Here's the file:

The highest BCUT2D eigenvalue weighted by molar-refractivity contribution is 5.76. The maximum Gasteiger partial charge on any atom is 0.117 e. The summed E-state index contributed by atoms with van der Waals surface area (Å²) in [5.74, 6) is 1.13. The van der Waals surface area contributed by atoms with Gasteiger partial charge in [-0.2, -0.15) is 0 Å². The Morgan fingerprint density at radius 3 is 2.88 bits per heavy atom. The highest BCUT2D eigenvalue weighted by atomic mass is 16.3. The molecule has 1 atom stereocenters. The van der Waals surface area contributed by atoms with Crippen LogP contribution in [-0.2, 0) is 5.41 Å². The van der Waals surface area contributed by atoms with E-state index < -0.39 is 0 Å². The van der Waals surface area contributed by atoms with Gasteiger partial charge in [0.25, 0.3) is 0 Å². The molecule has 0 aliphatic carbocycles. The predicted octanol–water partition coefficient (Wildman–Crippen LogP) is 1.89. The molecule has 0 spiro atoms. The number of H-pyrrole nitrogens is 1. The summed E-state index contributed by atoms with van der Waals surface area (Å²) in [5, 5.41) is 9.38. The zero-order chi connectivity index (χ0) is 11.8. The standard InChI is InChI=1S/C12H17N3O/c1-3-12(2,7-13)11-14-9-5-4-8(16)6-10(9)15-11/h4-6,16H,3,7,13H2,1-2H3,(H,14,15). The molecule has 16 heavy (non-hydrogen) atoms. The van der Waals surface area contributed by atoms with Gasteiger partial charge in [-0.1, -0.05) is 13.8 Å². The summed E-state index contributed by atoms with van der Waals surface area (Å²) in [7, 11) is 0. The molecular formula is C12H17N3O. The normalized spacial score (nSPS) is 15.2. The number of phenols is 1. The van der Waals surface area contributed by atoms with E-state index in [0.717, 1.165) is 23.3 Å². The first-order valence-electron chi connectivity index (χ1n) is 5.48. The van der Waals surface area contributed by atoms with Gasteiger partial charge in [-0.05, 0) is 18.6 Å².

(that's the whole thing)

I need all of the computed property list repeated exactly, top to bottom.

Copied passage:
The highest BCUT2D eigenvalue weighted by molar-refractivity contribution is 5.76. The maximum Gasteiger partial charge on any atom is 0.117 e. The summed E-state index contributed by atoms with van der Waals surface area (Å²) in [5.74, 6) is 1.13. The van der Waals surface area contributed by atoms with Gasteiger partial charge in [-0.2, -0.15) is 0 Å². The Morgan fingerprint density at radius 3 is 2.88 bits per heavy atom. The highest BCUT2D eigenvalue weighted by atomic mass is 16.3. The molecule has 1 atom stereocenters. The van der Waals surface area contributed by atoms with Crippen LogP contribution in [-0.2, 0) is 5.41 Å². The van der Waals surface area contributed by atoms with E-state index < -0.39 is 0 Å². The van der Waals surface area contributed by atoms with Gasteiger partial charge in [0.25, 0.3) is 0 Å². The molecule has 0 aliphatic carbocycles. The predicted octanol–water partition coefficient (Wildman–Crippen LogP) is 1.89. The molecule has 0 spiro atoms. The number of H-pyrrole nitrogens is 1. The summed E-state index contributed by atoms with van der Waals surface area (Å²) in [5, 5.41) is 9.38. The zero-order chi connectivity index (χ0) is 11.8. The standard InChI is InChI=1S/C12H17N3O/c1-3-12(2,7-13)11-14-9-5-4-8(16)6-10(9)15-11/h4-6,16H,3,7,13H2,1-2H3,(H,14,15). The molecule has 16 heavy (non-hydrogen) atoms. The van der Waals surface area contributed by atoms with Gasteiger partial charge in [-0.1, -0.05) is 13.8 Å². The summed E-state index contributed by atoms with van der Waals surface area (Å²) in [7, 11) is 0. The molecular formula is C12H17N3O. The normalized spacial score (nSPS) is 15.2. The number of phenols is 1. The van der Waals surface area contributed by atoms with E-state index in [0.717, 1.165) is 23.3 Å². The first-order valence-electron chi connectivity index (χ1n) is 5.48. The van der Waals surface area contributed by atoms with Gasteiger partial charge in [-0.05, 0) is 18.6 Å².